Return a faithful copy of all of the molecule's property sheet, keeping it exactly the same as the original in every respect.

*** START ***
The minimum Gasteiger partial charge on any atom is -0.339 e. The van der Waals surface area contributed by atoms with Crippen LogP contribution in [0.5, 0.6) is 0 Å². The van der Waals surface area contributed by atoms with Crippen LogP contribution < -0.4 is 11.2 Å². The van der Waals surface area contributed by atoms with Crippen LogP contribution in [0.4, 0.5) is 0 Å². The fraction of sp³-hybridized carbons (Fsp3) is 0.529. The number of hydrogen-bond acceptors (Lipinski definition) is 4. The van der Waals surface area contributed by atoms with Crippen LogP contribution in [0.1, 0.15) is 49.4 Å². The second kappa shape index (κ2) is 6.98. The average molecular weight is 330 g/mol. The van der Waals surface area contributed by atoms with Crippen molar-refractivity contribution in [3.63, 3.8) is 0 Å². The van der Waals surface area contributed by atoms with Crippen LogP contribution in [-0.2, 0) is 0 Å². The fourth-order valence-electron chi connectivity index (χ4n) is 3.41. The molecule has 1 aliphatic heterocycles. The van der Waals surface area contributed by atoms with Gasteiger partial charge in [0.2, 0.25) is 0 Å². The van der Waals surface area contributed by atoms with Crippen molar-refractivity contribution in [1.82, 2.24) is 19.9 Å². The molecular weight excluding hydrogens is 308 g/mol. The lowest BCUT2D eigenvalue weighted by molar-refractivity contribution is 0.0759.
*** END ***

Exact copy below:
The minimum Gasteiger partial charge on any atom is -0.339 e. The van der Waals surface area contributed by atoms with Crippen LogP contribution in [0.5, 0.6) is 0 Å². The van der Waals surface area contributed by atoms with Crippen LogP contribution < -0.4 is 11.2 Å². The van der Waals surface area contributed by atoms with Crippen LogP contribution in [0.4, 0.5) is 0 Å². The fraction of sp³-hybridized carbons (Fsp3) is 0.529. The number of hydrogen-bond acceptors (Lipinski definition) is 4. The van der Waals surface area contributed by atoms with Crippen LogP contribution in [0.1, 0.15) is 49.4 Å². The second kappa shape index (κ2) is 6.98. The average molecular weight is 330 g/mol. The van der Waals surface area contributed by atoms with Crippen molar-refractivity contribution in [3.63, 3.8) is 0 Å². The van der Waals surface area contributed by atoms with Crippen LogP contribution in [-0.2, 0) is 0 Å². The fourth-order valence-electron chi connectivity index (χ4n) is 3.41. The molecule has 1 aliphatic heterocycles. The van der Waals surface area contributed by atoms with Gasteiger partial charge in [0.2, 0.25) is 0 Å². The van der Waals surface area contributed by atoms with Crippen molar-refractivity contribution in [1.82, 2.24) is 19.9 Å². The molecular weight excluding hydrogens is 308 g/mol. The lowest BCUT2D eigenvalue weighted by molar-refractivity contribution is 0.0759.